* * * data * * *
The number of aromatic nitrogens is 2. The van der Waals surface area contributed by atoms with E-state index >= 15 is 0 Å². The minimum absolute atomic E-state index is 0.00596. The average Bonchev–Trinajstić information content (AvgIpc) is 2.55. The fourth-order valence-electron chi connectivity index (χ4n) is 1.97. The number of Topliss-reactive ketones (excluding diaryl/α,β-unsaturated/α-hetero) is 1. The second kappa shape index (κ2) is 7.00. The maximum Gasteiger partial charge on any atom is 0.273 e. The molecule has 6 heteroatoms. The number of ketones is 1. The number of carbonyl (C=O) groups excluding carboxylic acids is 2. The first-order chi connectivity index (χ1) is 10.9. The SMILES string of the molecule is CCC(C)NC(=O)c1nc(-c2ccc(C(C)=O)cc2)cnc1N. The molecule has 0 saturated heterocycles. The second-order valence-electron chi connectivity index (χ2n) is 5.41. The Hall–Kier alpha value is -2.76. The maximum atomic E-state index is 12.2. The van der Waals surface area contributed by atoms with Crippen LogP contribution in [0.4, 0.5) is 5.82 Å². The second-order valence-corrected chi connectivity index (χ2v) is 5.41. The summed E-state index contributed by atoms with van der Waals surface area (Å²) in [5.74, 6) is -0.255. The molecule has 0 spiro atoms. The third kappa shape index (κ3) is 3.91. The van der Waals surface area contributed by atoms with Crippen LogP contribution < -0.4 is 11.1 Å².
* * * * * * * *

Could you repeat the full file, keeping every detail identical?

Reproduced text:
The number of aromatic nitrogens is 2. The van der Waals surface area contributed by atoms with E-state index >= 15 is 0 Å². The minimum absolute atomic E-state index is 0.00596. The average Bonchev–Trinajstić information content (AvgIpc) is 2.55. The fourth-order valence-electron chi connectivity index (χ4n) is 1.97. The number of Topliss-reactive ketones (excluding diaryl/α,β-unsaturated/α-hetero) is 1. The second kappa shape index (κ2) is 7.00. The maximum Gasteiger partial charge on any atom is 0.273 e. The molecule has 6 heteroatoms. The number of ketones is 1. The number of carbonyl (C=O) groups excluding carboxylic acids is 2. The first-order chi connectivity index (χ1) is 10.9. The SMILES string of the molecule is CCC(C)NC(=O)c1nc(-c2ccc(C(C)=O)cc2)cnc1N. The molecule has 0 saturated heterocycles. The second-order valence-electron chi connectivity index (χ2n) is 5.41. The Hall–Kier alpha value is -2.76. The maximum atomic E-state index is 12.2. The van der Waals surface area contributed by atoms with Crippen LogP contribution in [0.4, 0.5) is 5.82 Å². The second-order valence-corrected chi connectivity index (χ2v) is 5.41. The summed E-state index contributed by atoms with van der Waals surface area (Å²) in [5.74, 6) is -0.255. The molecule has 0 spiro atoms. The third kappa shape index (κ3) is 3.91. The van der Waals surface area contributed by atoms with Crippen LogP contribution < -0.4 is 11.1 Å².